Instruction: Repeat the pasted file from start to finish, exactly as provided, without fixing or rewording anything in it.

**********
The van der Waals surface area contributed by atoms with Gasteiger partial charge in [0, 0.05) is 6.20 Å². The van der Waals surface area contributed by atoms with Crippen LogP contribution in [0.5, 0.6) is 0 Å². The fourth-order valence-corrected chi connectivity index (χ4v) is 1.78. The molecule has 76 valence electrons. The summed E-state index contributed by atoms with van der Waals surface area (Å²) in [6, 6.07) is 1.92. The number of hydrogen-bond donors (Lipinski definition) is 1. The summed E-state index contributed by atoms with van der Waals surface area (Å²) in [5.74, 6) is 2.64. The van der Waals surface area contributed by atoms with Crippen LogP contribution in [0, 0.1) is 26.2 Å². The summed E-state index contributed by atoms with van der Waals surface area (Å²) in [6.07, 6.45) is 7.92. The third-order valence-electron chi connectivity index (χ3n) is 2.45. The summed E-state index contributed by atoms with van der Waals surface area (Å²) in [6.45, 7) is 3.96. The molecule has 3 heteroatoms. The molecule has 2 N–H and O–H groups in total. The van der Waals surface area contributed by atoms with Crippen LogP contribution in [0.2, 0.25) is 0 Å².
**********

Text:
The van der Waals surface area contributed by atoms with Gasteiger partial charge in [0, 0.05) is 6.20 Å². The van der Waals surface area contributed by atoms with Crippen LogP contribution in [0.5, 0.6) is 0 Å². The fourth-order valence-corrected chi connectivity index (χ4v) is 1.78. The molecule has 76 valence electrons. The summed E-state index contributed by atoms with van der Waals surface area (Å²) in [6, 6.07) is 1.92. The number of hydrogen-bond donors (Lipinski definition) is 1. The summed E-state index contributed by atoms with van der Waals surface area (Å²) in [5.74, 6) is 2.64. The van der Waals surface area contributed by atoms with Crippen LogP contribution in [0, 0.1) is 26.2 Å². The summed E-state index contributed by atoms with van der Waals surface area (Å²) in [6.07, 6.45) is 7.92. The third-order valence-electron chi connectivity index (χ3n) is 2.45. The summed E-state index contributed by atoms with van der Waals surface area (Å²) in [6.45, 7) is 3.96. The molecule has 3 heteroatoms. The molecule has 2 N–H and O–H groups in total. The van der Waals surface area contributed by atoms with Crippen LogP contribution in [0.2, 0.25) is 0 Å².